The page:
The scrutiny on 22-year-old Bryn Gatland before this match against his dad's British and Irish Lions team was relentless, and so, as it turned out, was the young man's performance in Whangarei.
It was one of bravery, skill and inventiveness, and Gatland the younger emerged from the 13-7 defeat with his reputation very much enhanced. Make no mistake - he caused the Lions problems at Toll Stadium last night.
Significantly, he could yet be called into the Blues squad to play the Lions again at Eden Park on Wednesday - it's injury dependent and he should find out today. If he does get to achieve a rare double you get the feeling he would relish it turning his attention to supporting father Warren's team for the rest of the tour.
Forget Jonny Sexton and Owen Farrell, Bryn Gatland was the best No10 on the pitch for his kicking game, defence and sheer bloody-mindedness.
The man couldn't get a Super Rugby contract and who has been in and out of the Crusaders and Blues squads as injury cover should be proud of his performance. His dad certainly was.
"It was special, really. I thought he played pretty well. He caused us a few problems, particularly with his kicking game," Warren Gatland said. "They came with some innovation... and that definitely put us under some pressure in that first half. I just had a quick chat to him and he said defensively we came a lot harder in the second half... he said he found that difficult.
"It was a special day for us as a family. It wasn't the best win for us but it was a win-win. We won the game and I thought he played pretty well."
NZ Provincial Barbarians coach Clayton McMillan, as measured a mean as you are likely to meet, couldn't believe the composure of young Bryn during the build-up to this match.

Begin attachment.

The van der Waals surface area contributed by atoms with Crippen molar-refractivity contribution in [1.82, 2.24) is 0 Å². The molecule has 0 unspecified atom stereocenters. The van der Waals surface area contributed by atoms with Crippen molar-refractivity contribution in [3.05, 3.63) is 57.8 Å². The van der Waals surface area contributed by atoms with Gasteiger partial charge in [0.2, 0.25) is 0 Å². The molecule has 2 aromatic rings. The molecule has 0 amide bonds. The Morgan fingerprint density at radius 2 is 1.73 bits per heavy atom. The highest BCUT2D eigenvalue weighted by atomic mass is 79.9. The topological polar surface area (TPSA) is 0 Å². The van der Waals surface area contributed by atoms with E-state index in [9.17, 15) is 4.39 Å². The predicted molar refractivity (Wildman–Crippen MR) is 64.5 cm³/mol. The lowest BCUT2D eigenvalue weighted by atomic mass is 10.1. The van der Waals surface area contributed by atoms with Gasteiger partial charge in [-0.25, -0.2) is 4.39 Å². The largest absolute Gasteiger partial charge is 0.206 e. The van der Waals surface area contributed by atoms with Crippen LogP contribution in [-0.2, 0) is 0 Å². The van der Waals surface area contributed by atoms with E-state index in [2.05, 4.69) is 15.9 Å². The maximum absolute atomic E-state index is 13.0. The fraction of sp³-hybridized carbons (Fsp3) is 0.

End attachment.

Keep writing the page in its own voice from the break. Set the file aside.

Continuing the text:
"It's really hard to know what his life has been like for the last month, really, never mind the last week," McMillan said. "Obviously there's a lot of romanticism around his selection in this team. He's just handled it like an utter professional."
As for the man himself, one of the smallest on the field but who bounced around wrestling with blokes of the size of loosehead prop Joe Marler and lived to laugh about it afterwards, he will treasure the evening for the rest of his life.
"The first five minutes set the tone for the game," Bryn said. "It was really important that we started well and we managed to get the ball back and get down there and get a few early penalties. Once that happened we thought 'we are in this' and had a chance of actually winning the game if we could play 80 minutes. Obviously we didn't get the result we dreamed of but we can't fault the effort of the boys."
Of his determination to knock the far bigger Lions players over, he said: "The worst thing you can do is take a backward step. I was bringing the line speed and getting up as much as I could. The whole team was doing it. That was the mindset - to get in their faces and really put pressure on.
"People talked about there being 23 million people watching from all over the world. Before the game you think about things like that but once the whistle went all those thoughts went out the window... I forgot who I was playing against, really. I was trying to win a game with all those boys who are just as competitive as I am."
Asked what proud dad Warren said afterwards, Bryn said: "He said 'well done, you boys played really well' and he was really proud of what I did."
Bryn added: "That was one of the best games I've been in and I'll remember it for the rest of my life."